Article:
Languages of Colombia

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More than 9,000 Colombians speak the Spanish language; also 65 Amerindian languages, 2 Creole languages and the Romani language are spoken in the country. English has official status in the San Andrés, Providencia and Santa Catalina Islands.[1][2][3]

The overwhelming majority of Colombians speak Spanish (see also Colombian Spanish), but in total 101 languages are listed for Colombia in the Ethnologue database. The specific number of spoken languages varies slightly since some authors consider as different languages what others consider to be varieties or dialects of the same language. Best estimates recorded 71 languages that are spoken in-country today—most of which belong to the Chibchan, Tucanoan, Bora–Witoto, Guajiboan, Arawakan, Cariban, Barbacoan, and Saliban language families. There are currently about 850,000 speakers of native languages.[4][5]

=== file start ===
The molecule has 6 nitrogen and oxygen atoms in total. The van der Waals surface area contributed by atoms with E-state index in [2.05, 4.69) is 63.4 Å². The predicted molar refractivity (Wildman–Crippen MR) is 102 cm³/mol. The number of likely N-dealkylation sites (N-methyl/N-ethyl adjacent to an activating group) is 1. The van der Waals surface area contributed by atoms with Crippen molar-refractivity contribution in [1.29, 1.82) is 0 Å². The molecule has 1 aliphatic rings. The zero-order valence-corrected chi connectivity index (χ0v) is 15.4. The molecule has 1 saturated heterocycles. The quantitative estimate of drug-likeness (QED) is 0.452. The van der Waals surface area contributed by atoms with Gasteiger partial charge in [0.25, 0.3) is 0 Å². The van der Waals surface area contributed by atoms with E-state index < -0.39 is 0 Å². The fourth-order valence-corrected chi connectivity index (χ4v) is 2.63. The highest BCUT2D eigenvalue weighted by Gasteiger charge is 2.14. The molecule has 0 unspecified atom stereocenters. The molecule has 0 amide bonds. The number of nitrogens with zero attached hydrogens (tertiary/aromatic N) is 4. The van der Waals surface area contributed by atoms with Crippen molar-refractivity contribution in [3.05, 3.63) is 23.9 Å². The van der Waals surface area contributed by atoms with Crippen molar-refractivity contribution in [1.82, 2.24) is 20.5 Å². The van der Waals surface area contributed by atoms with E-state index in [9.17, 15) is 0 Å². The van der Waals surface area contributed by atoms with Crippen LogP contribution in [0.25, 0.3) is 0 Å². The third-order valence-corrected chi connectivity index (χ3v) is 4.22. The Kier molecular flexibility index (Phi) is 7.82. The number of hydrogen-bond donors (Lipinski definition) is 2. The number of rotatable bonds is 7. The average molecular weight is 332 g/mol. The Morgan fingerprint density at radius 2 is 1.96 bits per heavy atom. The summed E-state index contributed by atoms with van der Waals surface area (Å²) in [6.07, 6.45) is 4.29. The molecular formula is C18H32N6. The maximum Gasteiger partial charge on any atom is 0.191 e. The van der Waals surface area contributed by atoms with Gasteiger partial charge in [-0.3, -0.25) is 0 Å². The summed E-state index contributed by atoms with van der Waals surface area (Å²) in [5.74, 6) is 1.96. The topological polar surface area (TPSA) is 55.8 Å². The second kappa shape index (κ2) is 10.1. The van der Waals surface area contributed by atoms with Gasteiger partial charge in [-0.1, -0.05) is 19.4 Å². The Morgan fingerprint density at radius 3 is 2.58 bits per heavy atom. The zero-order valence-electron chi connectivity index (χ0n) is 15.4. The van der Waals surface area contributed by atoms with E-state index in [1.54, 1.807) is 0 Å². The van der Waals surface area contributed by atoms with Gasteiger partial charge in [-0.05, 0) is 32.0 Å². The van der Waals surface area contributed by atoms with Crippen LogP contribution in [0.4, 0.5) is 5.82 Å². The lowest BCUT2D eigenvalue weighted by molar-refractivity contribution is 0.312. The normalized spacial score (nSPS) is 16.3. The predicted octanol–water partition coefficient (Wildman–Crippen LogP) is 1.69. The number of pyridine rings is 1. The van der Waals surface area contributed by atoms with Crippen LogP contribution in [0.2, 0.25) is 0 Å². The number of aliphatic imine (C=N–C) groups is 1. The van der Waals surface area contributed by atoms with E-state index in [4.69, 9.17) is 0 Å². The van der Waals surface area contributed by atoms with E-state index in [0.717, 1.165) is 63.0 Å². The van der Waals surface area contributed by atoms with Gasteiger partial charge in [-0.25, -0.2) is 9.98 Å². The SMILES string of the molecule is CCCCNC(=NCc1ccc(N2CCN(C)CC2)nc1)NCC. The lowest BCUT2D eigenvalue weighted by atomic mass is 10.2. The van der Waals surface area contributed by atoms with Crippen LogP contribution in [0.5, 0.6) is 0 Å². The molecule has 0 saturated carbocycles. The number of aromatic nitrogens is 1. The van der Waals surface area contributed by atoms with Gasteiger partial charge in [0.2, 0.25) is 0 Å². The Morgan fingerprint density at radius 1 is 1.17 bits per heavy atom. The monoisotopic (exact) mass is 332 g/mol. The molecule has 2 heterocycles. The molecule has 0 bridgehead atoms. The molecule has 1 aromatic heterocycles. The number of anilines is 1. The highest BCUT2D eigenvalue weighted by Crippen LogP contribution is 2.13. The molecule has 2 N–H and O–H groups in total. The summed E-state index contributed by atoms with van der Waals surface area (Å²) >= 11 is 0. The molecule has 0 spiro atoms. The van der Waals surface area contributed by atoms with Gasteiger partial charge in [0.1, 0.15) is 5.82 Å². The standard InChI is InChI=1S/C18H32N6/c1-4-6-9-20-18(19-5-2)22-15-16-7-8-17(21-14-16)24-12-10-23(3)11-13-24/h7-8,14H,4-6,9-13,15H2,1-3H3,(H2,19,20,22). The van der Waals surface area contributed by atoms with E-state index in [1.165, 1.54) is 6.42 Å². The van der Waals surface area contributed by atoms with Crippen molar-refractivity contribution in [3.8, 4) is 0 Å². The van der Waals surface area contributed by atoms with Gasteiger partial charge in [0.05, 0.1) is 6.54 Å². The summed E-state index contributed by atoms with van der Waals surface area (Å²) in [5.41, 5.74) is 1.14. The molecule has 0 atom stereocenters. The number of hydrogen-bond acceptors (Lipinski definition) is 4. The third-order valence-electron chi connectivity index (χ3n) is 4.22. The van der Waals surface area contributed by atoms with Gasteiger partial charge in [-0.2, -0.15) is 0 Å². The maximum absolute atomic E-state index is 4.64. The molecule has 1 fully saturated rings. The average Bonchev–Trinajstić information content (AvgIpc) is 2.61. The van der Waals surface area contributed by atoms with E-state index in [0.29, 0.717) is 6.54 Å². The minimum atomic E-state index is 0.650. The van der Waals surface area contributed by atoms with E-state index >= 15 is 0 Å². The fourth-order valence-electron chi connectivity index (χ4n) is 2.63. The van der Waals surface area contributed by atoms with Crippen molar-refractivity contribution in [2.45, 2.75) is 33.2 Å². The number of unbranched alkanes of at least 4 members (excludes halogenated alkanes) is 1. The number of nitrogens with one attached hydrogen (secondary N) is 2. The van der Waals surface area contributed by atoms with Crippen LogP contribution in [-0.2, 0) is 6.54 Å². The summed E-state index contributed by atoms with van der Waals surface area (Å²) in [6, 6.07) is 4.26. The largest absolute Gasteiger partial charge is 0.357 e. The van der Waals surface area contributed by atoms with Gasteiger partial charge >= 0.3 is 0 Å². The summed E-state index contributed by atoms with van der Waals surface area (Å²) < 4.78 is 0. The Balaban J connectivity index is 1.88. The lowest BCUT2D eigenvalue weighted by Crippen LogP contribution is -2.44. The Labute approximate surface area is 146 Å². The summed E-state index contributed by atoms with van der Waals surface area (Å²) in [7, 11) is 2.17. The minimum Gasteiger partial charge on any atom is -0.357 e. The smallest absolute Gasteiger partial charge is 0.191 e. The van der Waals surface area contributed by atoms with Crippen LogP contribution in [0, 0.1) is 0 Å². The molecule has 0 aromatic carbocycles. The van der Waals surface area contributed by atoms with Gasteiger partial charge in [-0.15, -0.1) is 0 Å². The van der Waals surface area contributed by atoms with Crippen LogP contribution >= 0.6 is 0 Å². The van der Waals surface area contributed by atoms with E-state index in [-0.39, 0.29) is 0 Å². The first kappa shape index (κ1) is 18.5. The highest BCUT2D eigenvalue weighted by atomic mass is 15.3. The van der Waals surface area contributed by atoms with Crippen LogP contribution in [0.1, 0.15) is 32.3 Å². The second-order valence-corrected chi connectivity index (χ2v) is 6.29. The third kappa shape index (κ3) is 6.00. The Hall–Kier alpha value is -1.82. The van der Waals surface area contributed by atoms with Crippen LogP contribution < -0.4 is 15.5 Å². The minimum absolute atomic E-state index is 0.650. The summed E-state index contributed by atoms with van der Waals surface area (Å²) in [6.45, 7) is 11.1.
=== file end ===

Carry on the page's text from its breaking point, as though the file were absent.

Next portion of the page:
Sixty-five indigenous languages that exist today can be regrouped into 12 language families and 10 language isolates, not yet classified. [1]

The languages are: the great linguistic family Chibchan, of probable Central American origin; the great South American families Arawakan, Cariban, Quechuan and Tupian; seven families only present at the regional level (Chocó, Guahibo, Saliba, Macu, Witoto, Bora, Tucano). The ten isolated languages are: Andoque, Awa-cuaiquer, Cofán, Guambiano, Kamentsá, Páez, Ticuna, Tinigua, Yagua, Yaruro. [1]